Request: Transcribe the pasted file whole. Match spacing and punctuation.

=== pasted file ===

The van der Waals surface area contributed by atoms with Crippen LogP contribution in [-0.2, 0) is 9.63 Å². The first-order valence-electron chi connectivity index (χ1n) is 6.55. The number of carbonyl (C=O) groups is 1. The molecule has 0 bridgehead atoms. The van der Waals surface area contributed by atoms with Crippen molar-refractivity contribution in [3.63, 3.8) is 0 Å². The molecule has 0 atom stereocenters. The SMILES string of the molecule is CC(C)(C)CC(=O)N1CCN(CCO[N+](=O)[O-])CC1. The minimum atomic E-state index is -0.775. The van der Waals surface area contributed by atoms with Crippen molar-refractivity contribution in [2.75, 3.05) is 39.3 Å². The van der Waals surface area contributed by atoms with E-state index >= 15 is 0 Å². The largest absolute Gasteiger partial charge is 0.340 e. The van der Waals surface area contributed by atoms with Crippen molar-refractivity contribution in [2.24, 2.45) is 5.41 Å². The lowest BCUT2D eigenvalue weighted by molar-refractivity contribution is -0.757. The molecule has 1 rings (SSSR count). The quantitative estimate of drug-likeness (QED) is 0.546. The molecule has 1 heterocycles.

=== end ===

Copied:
The van der Waals surface area contributed by atoms with Crippen LogP contribution in [-0.2, 0) is 9.63 Å². The first-order valence-electron chi connectivity index (χ1n) is 6.55. The number of carbonyl (C=O) groups is 1. The molecule has 0 bridgehead atoms. The van der Waals surface area contributed by atoms with Crippen molar-refractivity contribution in [3.63, 3.8) is 0 Å². The molecule has 0 atom stereocenters. The SMILES string of the molecule is CC(C)(C)CC(=O)N1CCN(CCO[N+](=O)[O-])CC1. The minimum atomic E-state index is -0.775. The van der Waals surface area contributed by atoms with Crippen molar-refractivity contribution in [2.75, 3.05) is 39.3 Å². The van der Waals surface area contributed by atoms with E-state index >= 15 is 0 Å². The largest absolute Gasteiger partial charge is 0.340 e. The van der Waals surface area contributed by atoms with Crippen molar-refractivity contribution in [2.24, 2.45) is 5.41 Å². The lowest BCUT2D eigenvalue weighted by molar-refractivity contribution is -0.757. The molecule has 1 rings (SSSR count). The quantitative estimate of drug-likeness (QED) is 0.546. The molecule has 1 heterocycles.